What is a Cartogram?

Simply put, a cartogram is a map. But a cartogram is a unique type of map because it combines statistical information with geographic location. Physical or topographical maps show relative area, distance, and terrain, but they do not provide any data about the inhabitants of a place.

Cartograms on the other hand take some measurable variable: total population, age of inhabitants, electoral votes, GDP, etc., and then manipulate a place’s area to be sized accordingly. The produced cartogram can really look quite different from the maps of cities, states, countries, and the world that are more recognizable. It all depends on how a cartographer needs or wants to display the information.

Cartograms come in all shapes and sizes, literally, and with the continuous advances in technology of geographic information system (GIS) software cartograms are produced with more precision and greater graphics than ever. There are two main types of cartograms: area cartograms and distance cartograms.

There are two types of cartograms

An area cartogram is a map that alters an entire physical location by scaling a chosen economic, social, political, or environmental factor. Take total population for example, the area cartogram to the right displays the current world population of 7.2 billion people. In this cartogram the size of a country is built using square grids, each representing 1 million people – the larger the total population, the larger the country. Anything striking?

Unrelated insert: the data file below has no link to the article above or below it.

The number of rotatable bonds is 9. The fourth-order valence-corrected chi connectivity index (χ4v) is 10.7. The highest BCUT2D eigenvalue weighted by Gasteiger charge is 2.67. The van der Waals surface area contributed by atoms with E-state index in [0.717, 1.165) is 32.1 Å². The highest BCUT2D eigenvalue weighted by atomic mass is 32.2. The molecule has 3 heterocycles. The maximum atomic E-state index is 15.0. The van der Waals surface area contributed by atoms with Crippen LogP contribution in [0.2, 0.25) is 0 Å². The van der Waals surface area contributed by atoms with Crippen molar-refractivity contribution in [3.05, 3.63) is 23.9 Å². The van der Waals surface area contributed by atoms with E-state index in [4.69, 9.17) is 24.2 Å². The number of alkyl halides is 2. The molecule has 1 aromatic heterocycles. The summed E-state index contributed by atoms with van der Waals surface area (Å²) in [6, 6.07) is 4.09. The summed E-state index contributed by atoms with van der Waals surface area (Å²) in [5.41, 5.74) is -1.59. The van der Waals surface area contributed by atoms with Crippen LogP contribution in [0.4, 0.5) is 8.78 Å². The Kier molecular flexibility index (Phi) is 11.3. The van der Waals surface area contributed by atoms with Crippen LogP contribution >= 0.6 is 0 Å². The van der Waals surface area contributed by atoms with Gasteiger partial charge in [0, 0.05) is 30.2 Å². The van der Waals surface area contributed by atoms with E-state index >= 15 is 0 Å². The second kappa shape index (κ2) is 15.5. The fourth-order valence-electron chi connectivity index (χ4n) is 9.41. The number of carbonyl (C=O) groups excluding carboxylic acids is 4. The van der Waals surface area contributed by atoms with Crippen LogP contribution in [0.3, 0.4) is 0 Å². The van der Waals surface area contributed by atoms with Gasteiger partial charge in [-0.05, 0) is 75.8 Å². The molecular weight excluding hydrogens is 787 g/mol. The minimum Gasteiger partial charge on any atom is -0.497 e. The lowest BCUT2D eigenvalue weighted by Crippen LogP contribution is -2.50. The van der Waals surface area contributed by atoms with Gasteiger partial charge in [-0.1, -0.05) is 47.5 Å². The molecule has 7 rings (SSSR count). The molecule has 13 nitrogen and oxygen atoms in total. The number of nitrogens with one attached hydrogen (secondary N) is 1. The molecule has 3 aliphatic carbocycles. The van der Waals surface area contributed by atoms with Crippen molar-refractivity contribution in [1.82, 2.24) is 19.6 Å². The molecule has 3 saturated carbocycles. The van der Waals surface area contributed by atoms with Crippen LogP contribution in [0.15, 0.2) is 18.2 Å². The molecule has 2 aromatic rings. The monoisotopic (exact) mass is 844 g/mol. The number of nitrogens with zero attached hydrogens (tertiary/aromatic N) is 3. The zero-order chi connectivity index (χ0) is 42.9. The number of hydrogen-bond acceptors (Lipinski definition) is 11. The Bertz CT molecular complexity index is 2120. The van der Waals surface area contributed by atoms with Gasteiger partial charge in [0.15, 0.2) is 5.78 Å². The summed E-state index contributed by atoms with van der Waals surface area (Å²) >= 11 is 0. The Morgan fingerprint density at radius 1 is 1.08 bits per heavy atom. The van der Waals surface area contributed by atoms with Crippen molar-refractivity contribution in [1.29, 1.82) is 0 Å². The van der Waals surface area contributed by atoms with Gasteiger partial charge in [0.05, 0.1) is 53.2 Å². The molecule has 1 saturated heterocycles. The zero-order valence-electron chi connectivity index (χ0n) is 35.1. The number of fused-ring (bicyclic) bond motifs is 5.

The second type of cartogram is a distance cartogram. In this form, cartograms are used to display the relative time and distance within a chosen network. If you have ever ridden on a subway or metro you have most likely used a distance cartogram. Though the exact time and distance from one location to another is distorted, these cartograms are still useful for moving about. One distance cartogram familiar to many Americans is the metro system of Washington, DC. The distance between stops seems uniform when in fact the actual distance between one stop and another may be far greater or far less than displayed on the cartogram. In either case, statistical information dictates how physical geography will be mapped.